Journal of Robotics

Journal of Robotics / 2014 / Article

Research Article | Open Access

Volume 2014 |Article ID 208924 |

Jizheng Yan, Zhiliang Wang, Yan Yan, "Humanoid Robot Head Design Based on Uncanny Valley and FACS", Journal of Robotics, vol. 2014, Article ID 208924, 5 pages, 2014.

Humanoid Robot Head Design Based on Uncanny Valley and FACS

Academic Editor: Shahram Payandeh
Received30 Jun 2014
Revised25 Nov 2014
Accepted26 Nov 2014
Published14 Dec 2014


Emotional robots are always the focus of artificial intelligence (AI), and intelligent control of robot facial expression is a hot research topic. This paper focuses on the design of humanoid robot head, which is divided into three steps to achieve. The first step is to solve the uncanny valley about humanoid robot, to find and avoid the relationship between human being and robot; the second step is to solve the association between human face and robot head; compared with human being and robots, we analyze the similarities and differences and explore the same basis and mechanisms between robot and human analyzing the Facial Action Coding System (FACS), which guides us to achieve humanoid expressions. On the basis of the previous two steps, the third step is to construct a robot head; through a series of experiments we test the robot head, which could show some humanoid expressions; through human-robot interaction, we find people are surprised by the robot head expression and feel happy.

1. Introduction

Robots play an increasingly important role in our life and work, to assist and even replace the human work in more and more fields. With the development of society, the traditional robots can’t meet human beings, humanoid robots [13] are coming, and human beings want more and more analogue. There are many famous humanoid robots, for instance, Kismet and Leonardo made from MIT in USA, ROMAN made in Germany, and WE-robot and SAYA made in Japan, which all could surprise people and give some kind of special feelings but cannot gain some place in person’s awareness. This paper divided these humanoid robots into two domains. First like a beautiful flower vase to people, human beings find it is an amazing thing, and only like to see its actions, for instance, smile, anger; these robots are almost made in Japan and have shocking appearance; second like a toy to people, we find it interesting to play with this kind of robots, which can show some facial expressions, and these robots are always made in USA and Europe.

In order to avoid these cases and simplify the whole design, this paper is meant to make a humanoid robot head instead of the whole body, which not only has good appearance, but also can show some expressions. The paper is organized as follows: in Section 1 we introduce two kinds of humanoid robots. In Section 2 we introduce the concept of the uncanny valley. In Section 3 we talk about the Facial Action Coding System (FACS). In Section 4 we design the hardware and software of the robot head and build the robot head according to the previous design. Finally in Sections 5 and 6 we test the robot head and validate our conclusion.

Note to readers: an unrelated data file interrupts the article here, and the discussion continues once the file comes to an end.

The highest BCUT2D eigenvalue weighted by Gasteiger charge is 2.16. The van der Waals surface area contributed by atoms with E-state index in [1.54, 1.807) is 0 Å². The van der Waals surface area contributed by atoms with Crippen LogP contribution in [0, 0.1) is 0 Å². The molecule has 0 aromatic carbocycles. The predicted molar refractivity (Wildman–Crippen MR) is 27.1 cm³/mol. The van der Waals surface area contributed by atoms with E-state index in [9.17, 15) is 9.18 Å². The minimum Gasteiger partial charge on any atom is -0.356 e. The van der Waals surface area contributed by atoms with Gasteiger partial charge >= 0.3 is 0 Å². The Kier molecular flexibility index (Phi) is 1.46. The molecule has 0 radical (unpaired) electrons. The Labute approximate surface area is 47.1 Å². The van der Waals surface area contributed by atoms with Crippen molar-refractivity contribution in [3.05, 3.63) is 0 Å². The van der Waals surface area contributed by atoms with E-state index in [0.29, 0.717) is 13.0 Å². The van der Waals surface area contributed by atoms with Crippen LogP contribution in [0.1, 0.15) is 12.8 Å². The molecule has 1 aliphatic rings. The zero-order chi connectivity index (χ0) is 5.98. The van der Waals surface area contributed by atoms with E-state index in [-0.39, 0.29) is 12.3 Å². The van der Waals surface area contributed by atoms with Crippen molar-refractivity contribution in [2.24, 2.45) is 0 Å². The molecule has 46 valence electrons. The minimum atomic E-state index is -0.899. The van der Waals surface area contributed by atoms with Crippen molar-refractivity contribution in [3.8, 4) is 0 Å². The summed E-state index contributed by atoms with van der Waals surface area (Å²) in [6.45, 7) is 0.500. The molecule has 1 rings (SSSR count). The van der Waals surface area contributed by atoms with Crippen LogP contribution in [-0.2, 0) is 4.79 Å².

2. Uncanny Valley

People always think that robot should be more and more like us, and the trend is still so, but people gradually discovered that robots appear more like human, from the appearance to voice, and even have feeling; our sense of their familiarity increases until we come to a valley, where we feel horror, as shown in Figure 1; this relation could be called the “uncanny valley” [4, 5]. The main purpose of making kinds of robots is based on functional application; from this standpoint, the robots must perform functions similar to human laborers, but their appearance is not evaluated. If we plot industrial robots on a graph of familiarity versus appearance, they lie near the origin, so they show a little resemblance to human being, and generally speaking people do not think them to be familiar. But if we go further, giving more importance to the appearance of robot than its function, robots will have a somewhat human-like appearance, for instance, a face, two arms, two legs, and a torso. This design lets children enjoy a sense of familiarity with the humanoid toy. So the toy robot is approaching the top of the first peak and a healthy person is at the top of the second peak. And when we die, we fall into the trough of the uncanny valley. Our body becomes cold, our color changes, and movement ceases. Therefore, our impression of death can be explained by the movement from the second peak to the uncanny valley as shown by the dashed line in the figure. Human beings themselves lie at the final goal of robotics, which is why we make an effort to build human-like robots. For example, robot’s arms may be composed of a metal cylinder with many bolts, but to achieve a more human-like appearance we paint over the metal in skin tones. These cosmetic efforts cause a resultant increase in our sense of the robot’s familiarity.